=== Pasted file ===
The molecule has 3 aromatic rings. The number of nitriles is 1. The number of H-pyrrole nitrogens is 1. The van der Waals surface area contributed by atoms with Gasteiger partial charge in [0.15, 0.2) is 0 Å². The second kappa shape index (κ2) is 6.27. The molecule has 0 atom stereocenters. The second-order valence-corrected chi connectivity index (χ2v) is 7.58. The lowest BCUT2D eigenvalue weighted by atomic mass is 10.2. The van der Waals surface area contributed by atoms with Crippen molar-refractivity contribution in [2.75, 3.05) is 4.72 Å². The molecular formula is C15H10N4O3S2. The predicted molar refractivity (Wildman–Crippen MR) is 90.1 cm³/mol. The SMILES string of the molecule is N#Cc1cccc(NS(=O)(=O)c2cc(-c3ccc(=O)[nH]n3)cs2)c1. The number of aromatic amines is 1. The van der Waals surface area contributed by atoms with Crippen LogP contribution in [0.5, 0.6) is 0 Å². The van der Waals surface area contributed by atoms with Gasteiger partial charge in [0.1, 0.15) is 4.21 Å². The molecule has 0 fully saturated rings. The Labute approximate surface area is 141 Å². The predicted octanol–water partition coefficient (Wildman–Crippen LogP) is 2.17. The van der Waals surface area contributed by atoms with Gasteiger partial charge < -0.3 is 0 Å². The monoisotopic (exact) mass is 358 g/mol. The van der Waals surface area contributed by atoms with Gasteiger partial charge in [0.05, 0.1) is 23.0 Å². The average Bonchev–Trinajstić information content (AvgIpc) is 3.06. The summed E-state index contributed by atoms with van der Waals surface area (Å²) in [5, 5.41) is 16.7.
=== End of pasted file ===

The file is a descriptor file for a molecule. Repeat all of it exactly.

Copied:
The molecule has 3 aromatic rings. The number of nitriles is 1. The number of H-pyrrole nitrogens is 1. The van der Waals surface area contributed by atoms with Gasteiger partial charge in [0.15, 0.2) is 0 Å². The second kappa shape index (κ2) is 6.27. The molecule has 0 atom stereocenters. The second-order valence-corrected chi connectivity index (χ2v) is 7.58. The lowest BCUT2D eigenvalue weighted by atomic mass is 10.2. The van der Waals surface area contributed by atoms with Crippen molar-refractivity contribution in [2.75, 3.05) is 4.72 Å². The molecular formula is C15H10N4O3S2. The predicted molar refractivity (Wildman–Crippen MR) is 90.1 cm³/mol. The SMILES string of the molecule is N#Cc1cccc(NS(=O)(=O)c2cc(-c3ccc(=O)[nH]n3)cs2)c1. The number of aromatic amines is 1. The van der Waals surface area contributed by atoms with Crippen LogP contribution in [0.5, 0.6) is 0 Å². The van der Waals surface area contributed by atoms with Gasteiger partial charge in [0.1, 0.15) is 4.21 Å². The molecule has 0 fully saturated rings. The Labute approximate surface area is 141 Å². The predicted octanol–water partition coefficient (Wildman–Crippen LogP) is 2.17. The van der Waals surface area contributed by atoms with Gasteiger partial charge < -0.3 is 0 Å². The monoisotopic (exact) mass is 358 g/mol. The van der Waals surface area contributed by atoms with Gasteiger partial charge in [0.05, 0.1) is 23.0 Å². The average Bonchev–Trinajstić information content (AvgIpc) is 3.06. The summed E-state index contributed by atoms with van der Waals surface area (Å²) in [5, 5.41) is 16.7.